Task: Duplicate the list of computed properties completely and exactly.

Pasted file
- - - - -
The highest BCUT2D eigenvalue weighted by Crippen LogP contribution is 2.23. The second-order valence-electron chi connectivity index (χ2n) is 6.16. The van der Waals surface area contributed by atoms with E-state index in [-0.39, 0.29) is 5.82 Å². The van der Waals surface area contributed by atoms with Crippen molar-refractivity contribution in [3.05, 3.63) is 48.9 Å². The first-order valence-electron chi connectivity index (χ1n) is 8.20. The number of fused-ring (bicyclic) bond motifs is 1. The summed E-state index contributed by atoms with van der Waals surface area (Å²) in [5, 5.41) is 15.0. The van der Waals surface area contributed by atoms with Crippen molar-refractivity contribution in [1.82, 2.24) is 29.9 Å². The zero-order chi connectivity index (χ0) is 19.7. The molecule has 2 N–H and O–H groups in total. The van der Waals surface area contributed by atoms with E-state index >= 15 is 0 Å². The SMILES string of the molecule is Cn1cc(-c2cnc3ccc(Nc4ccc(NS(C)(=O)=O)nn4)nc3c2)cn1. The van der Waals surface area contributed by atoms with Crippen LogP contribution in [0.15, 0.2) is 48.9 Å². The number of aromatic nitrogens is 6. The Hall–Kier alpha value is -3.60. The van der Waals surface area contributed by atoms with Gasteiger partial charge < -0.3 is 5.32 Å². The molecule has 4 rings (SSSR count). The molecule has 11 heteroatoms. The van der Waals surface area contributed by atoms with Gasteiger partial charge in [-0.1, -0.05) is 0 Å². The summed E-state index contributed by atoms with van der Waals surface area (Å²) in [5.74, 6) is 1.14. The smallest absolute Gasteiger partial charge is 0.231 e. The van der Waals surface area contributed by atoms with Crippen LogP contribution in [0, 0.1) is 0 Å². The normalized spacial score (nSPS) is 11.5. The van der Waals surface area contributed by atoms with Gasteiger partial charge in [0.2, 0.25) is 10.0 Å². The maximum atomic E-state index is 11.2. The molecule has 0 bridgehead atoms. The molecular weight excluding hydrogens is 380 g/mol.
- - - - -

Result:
The highest BCUT2D eigenvalue weighted by Crippen LogP contribution is 2.23. The second-order valence-electron chi connectivity index (χ2n) is 6.16. The van der Waals surface area contributed by atoms with E-state index in [-0.39, 0.29) is 5.82 Å². The van der Waals surface area contributed by atoms with Crippen molar-refractivity contribution in [3.05, 3.63) is 48.9 Å². The first-order valence-electron chi connectivity index (χ1n) is 8.20. The number of fused-ring (bicyclic) bond motifs is 1. The summed E-state index contributed by atoms with van der Waals surface area (Å²) in [5, 5.41) is 15.0. The van der Waals surface area contributed by atoms with Crippen molar-refractivity contribution in [1.82, 2.24) is 29.9 Å². The zero-order chi connectivity index (χ0) is 19.7. The molecule has 2 N–H and O–H groups in total. The van der Waals surface area contributed by atoms with E-state index >= 15 is 0 Å². The SMILES string of the molecule is Cn1cc(-c2cnc3ccc(Nc4ccc(NS(C)(=O)=O)nn4)nc3c2)cn1. The van der Waals surface area contributed by atoms with Crippen LogP contribution in [0.15, 0.2) is 48.9 Å². The number of aromatic nitrogens is 6. The Hall–Kier alpha value is -3.60. The van der Waals surface area contributed by atoms with Gasteiger partial charge < -0.3 is 5.32 Å². The molecule has 4 rings (SSSR count). The molecule has 11 heteroatoms. The van der Waals surface area contributed by atoms with Gasteiger partial charge in [-0.1, -0.05) is 0 Å². The summed E-state index contributed by atoms with van der Waals surface area (Å²) in [5.74, 6) is 1.14. The smallest absolute Gasteiger partial charge is 0.231 e. The van der Waals surface area contributed by atoms with Crippen LogP contribution in [0, 0.1) is 0 Å². The normalized spacial score (nSPS) is 11.5. The van der Waals surface area contributed by atoms with Gasteiger partial charge in [0.2, 0.25) is 10.0 Å². The maximum atomic E-state index is 11.2. The molecule has 0 bridgehead atoms. The molecular weight excluding hydrogens is 380 g/mol.